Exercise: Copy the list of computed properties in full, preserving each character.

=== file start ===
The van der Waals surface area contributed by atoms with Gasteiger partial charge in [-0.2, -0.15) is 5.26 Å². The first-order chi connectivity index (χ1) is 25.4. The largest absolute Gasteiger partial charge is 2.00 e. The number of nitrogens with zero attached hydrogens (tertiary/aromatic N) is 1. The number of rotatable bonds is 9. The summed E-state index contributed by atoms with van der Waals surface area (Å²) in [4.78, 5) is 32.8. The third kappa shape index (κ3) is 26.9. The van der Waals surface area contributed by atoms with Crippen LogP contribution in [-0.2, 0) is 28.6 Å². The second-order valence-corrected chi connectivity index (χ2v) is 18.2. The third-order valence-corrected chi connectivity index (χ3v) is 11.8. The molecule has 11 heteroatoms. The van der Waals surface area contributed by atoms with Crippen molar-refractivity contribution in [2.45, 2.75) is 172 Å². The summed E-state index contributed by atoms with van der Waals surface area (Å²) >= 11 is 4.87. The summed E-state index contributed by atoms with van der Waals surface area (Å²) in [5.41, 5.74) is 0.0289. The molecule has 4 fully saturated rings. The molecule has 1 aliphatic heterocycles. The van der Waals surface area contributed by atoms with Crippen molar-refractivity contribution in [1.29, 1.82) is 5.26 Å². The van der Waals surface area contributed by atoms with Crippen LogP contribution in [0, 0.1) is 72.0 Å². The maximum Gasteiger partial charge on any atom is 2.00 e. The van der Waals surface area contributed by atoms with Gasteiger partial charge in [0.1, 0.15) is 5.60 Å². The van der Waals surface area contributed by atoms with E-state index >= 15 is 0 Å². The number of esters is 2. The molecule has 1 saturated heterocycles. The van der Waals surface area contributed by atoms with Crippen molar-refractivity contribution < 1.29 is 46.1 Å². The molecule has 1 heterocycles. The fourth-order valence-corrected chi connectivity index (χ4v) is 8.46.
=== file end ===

The van der Waals surface area contributed by atoms with Gasteiger partial charge in [-0.2, -0.15) is 5.26 Å². The first-order chi connectivity index (χ1) is 25.4. The largest absolute Gasteiger partial charge is 2.00 e. The number of nitrogens with zero attached hydrogens (tertiary/aromatic N) is 1. The number of rotatable bonds is 9. The summed E-state index contributed by atoms with van der Waals surface area (Å²) in [4.78, 5) is 32.8. The third kappa shape index (κ3) is 26.9. The van der Waals surface area contributed by atoms with Crippen LogP contribution in [-0.2, 0) is 28.6 Å². The second-order valence-corrected chi connectivity index (χ2v) is 18.2. The third-order valence-corrected chi connectivity index (χ3v) is 11.8. The molecule has 11 heteroatoms. The van der Waals surface area contributed by atoms with Crippen molar-refractivity contribution in [2.45, 2.75) is 172 Å². The summed E-state index contributed by atoms with van der Waals surface area (Å²) >= 11 is 4.87. The summed E-state index contributed by atoms with van der Waals surface area (Å²) in [5.41, 5.74) is 0.0289. The molecule has 4 fully saturated rings. The molecule has 1 aliphatic heterocycles. The van der Waals surface area contributed by atoms with Crippen molar-refractivity contribution in [1.29, 1.82) is 5.26 Å². The van der Waals surface area contributed by atoms with Crippen LogP contribution in [0, 0.1) is 72.0 Å². The maximum Gasteiger partial charge on any atom is 2.00 e. The van der Waals surface area contributed by atoms with Gasteiger partial charge in [0.1, 0.15) is 5.60 Å². The van der Waals surface area contributed by atoms with E-state index >= 15 is 0 Å². The number of esters is 2. The molecule has 1 saturated heterocycles. The van der Waals surface area contributed by atoms with Crippen molar-refractivity contribution < 1.29 is 46.1 Å². The molecule has 1 heterocycles. The fourth-order valence-corrected chi connectivity index (χ4v) is 8.46.